||Aetiology, treatment and prevention of diabetic nephropathy: an overview - abstract|
||West Indian med. j;42(suppl.2):2, July 1993.
||Apresentado em: Diabetic Nephropathy Symposium, Kingston, Jan. 23-4, 1993.
||In the studies of the aetiology, treatment and prevention of diabetic nephropathy, several end-points can be used, including death due to renal failure, uraemia, azotaemia, proteinuria, microalbuminuria and changes in glomerular and tubular functions. The two parameters commonly used, though not ideal, are glomerular filtration rate and protein excretion. Several factors contribute to the development and progression of diabetic nephropathy. These include hereditary factors, severity of hyperglycaemia, hypertension and hyperlipidaemia. Siblings of probands free of diabetic nephropathy have less evidence of renal disease than do siblings of probands with diabetic nephropathy. Several studies have also shown that individuals with high glycosylated haemoglobin concentrations (poor glycaemic control) are more likely to develop diabetic nephropathy. It is not clear, however, if this is a direct relationship (e.g. via glycosylation) or indirect (e.g. increased flux through the aldose reductase pathway, or alteration in vascular permeability). It is also unclear whether there is a direct relationship between glucose level and the development of diabetic nephropathy. The route of administration of insulin, e.g. into systemic circulation or into the portal system, may be important in the development of diabetic nephropathy. Specific inhibitors in the metabolic pathways (e.g. aldose reductase inhibitors, glycosylation inhibitors) may slow or prevent the development of diabetic nephropathy. Several studies have shown that increase in albumin excretion rate and decrease in glomerular filtration rate precede the development of hypertension and, once present, contribute to the rate of progression of diabetic nephropathy. Some, on the other hand, feel that hypertension reduces protein excretion, and a few studies have shown that it also preserves renal function and/or prevents azotaemia. It is also not clear at what level blood pressure should be treated, as urinary albumin excretion decreases when normotensive individuals are treated with angiotensin-converting enzyme inhibitors. Reduction of protein consumption in humans (to approximately 0.6 gm protein/kg body weight per day) can slow the rate of decline in glomerular filtration. Also influencing the rate of development of hyperlipidaemia, if necessary, with hypolipidaemic drugs is potentially beneficial in hypertensive diabetic patients. In summary, although definite data are lacking, an attempt should be made to optimize glycaemic control and hypertension should be treated early and vigorously. Hyperlipidaemia which persists in the presence of normoglycaemia should be treated with diet and hypolipidaemic drugs (AU)|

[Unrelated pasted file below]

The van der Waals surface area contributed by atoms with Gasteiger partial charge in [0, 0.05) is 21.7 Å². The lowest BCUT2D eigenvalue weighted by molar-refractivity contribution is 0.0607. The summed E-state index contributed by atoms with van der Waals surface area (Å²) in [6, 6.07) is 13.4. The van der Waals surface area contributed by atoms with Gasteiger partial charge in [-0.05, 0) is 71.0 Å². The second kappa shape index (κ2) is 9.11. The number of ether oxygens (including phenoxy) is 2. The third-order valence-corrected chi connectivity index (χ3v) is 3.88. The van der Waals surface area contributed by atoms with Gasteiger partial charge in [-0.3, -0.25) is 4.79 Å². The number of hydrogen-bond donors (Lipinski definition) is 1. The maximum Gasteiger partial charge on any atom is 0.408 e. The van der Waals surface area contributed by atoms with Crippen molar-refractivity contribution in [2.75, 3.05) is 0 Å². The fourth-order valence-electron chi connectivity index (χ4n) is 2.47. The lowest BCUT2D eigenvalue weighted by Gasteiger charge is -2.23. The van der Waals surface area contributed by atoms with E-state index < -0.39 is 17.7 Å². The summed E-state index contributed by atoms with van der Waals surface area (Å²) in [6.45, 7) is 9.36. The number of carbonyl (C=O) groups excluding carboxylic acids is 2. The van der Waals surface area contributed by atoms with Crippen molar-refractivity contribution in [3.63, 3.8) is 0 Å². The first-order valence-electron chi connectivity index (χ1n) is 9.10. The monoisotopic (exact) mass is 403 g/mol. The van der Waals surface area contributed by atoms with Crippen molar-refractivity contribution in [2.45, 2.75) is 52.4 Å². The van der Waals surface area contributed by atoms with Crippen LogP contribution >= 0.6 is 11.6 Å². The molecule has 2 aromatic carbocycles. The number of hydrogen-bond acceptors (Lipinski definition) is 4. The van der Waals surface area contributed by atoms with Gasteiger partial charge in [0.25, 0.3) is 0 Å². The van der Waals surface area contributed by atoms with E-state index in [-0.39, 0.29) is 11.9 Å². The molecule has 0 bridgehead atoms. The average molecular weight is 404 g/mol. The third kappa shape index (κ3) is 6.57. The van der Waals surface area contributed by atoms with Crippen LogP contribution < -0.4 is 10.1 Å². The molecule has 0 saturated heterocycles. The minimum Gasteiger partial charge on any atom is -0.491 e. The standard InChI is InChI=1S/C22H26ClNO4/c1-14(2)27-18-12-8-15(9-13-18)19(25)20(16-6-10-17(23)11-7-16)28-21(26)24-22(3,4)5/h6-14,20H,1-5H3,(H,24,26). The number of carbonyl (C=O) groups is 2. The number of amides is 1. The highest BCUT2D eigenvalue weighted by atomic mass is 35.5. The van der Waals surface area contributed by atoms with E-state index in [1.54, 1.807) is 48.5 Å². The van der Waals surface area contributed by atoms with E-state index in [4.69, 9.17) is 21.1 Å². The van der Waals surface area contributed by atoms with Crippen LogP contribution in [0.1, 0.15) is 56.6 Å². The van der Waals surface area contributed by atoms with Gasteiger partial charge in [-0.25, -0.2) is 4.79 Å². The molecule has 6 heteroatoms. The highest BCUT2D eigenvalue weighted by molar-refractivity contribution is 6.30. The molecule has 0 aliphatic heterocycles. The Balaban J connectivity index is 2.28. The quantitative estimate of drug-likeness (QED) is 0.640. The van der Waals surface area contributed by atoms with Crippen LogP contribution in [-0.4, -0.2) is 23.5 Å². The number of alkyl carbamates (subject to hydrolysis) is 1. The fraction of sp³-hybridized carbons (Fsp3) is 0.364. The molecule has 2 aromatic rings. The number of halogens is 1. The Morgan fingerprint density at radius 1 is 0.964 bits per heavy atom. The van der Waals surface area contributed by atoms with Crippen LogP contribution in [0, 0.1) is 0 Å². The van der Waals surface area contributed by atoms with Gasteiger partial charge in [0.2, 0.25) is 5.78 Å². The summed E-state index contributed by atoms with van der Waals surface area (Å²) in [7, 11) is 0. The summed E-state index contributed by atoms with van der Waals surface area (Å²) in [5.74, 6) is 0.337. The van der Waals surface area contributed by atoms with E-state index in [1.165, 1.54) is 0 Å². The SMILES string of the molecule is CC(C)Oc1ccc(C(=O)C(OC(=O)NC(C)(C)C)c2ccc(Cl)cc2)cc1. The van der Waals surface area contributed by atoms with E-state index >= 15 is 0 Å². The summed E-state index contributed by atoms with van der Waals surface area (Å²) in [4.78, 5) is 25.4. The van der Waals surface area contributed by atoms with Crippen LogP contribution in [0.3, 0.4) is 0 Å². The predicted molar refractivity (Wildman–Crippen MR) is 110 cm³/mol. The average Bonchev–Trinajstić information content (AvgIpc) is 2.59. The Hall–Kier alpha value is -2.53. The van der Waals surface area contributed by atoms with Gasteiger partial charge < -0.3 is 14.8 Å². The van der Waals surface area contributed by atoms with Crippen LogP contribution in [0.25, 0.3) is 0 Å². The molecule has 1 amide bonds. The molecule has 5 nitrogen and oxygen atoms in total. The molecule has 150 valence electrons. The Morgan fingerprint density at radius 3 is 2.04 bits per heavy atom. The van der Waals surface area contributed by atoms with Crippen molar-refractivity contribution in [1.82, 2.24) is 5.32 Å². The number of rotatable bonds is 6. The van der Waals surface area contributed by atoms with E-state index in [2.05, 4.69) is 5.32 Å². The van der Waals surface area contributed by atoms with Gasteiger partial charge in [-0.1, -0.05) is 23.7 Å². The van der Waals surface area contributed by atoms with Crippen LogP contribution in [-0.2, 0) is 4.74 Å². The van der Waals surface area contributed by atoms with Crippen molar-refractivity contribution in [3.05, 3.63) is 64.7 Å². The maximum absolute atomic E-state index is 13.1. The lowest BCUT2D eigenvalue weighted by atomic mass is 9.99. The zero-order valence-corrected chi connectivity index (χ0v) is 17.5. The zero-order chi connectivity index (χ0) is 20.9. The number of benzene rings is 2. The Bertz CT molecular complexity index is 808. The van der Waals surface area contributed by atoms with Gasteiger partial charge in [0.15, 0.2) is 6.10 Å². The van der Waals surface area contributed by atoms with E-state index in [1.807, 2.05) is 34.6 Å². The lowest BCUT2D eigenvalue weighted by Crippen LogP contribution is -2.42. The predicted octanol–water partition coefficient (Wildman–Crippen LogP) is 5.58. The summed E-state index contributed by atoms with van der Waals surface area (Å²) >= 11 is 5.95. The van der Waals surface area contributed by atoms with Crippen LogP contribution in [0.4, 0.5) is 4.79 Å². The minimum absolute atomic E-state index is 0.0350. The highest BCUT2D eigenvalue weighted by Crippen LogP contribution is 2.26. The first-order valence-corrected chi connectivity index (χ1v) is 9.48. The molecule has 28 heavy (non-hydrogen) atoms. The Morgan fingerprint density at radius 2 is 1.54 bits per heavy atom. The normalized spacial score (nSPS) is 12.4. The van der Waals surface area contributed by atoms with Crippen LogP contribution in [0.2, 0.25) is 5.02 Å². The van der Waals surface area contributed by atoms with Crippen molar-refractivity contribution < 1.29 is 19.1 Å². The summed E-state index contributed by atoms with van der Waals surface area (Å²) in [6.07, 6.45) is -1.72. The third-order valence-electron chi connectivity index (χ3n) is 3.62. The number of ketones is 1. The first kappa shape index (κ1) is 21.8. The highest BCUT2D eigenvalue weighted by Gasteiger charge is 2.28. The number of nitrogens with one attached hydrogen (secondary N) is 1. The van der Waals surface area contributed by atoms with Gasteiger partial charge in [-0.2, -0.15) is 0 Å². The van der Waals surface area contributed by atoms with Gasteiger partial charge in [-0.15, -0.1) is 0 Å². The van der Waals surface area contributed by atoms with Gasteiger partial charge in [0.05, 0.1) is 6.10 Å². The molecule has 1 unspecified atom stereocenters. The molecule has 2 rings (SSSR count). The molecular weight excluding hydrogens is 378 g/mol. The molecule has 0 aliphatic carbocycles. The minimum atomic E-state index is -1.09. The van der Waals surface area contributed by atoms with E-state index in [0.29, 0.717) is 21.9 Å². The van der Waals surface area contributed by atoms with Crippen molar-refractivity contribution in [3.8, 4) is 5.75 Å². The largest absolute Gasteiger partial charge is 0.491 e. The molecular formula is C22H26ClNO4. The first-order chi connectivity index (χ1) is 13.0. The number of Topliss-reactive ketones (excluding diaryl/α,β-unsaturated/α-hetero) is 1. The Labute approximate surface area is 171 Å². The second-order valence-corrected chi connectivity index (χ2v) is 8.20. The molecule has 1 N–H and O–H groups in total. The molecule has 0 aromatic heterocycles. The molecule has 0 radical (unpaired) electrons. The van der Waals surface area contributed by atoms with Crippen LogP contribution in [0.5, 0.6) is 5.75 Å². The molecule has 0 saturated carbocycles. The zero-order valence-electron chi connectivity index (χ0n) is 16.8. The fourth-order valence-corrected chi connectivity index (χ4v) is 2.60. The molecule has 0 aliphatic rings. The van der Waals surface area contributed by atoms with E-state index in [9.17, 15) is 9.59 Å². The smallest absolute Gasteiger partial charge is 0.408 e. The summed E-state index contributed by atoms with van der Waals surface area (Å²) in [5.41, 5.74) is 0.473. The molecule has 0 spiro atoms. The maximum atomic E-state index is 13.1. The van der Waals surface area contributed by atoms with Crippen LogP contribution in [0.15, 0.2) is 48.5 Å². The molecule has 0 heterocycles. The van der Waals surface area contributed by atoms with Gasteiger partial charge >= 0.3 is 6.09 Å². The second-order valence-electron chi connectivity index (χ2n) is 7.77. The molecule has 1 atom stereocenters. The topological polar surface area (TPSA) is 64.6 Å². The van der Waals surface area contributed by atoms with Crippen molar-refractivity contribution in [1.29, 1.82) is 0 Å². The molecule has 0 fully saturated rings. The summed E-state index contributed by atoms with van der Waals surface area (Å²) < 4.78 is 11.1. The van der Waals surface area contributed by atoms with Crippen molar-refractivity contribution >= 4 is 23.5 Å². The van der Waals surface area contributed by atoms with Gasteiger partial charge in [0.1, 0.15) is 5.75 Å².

||JM3.1 - Médical Library|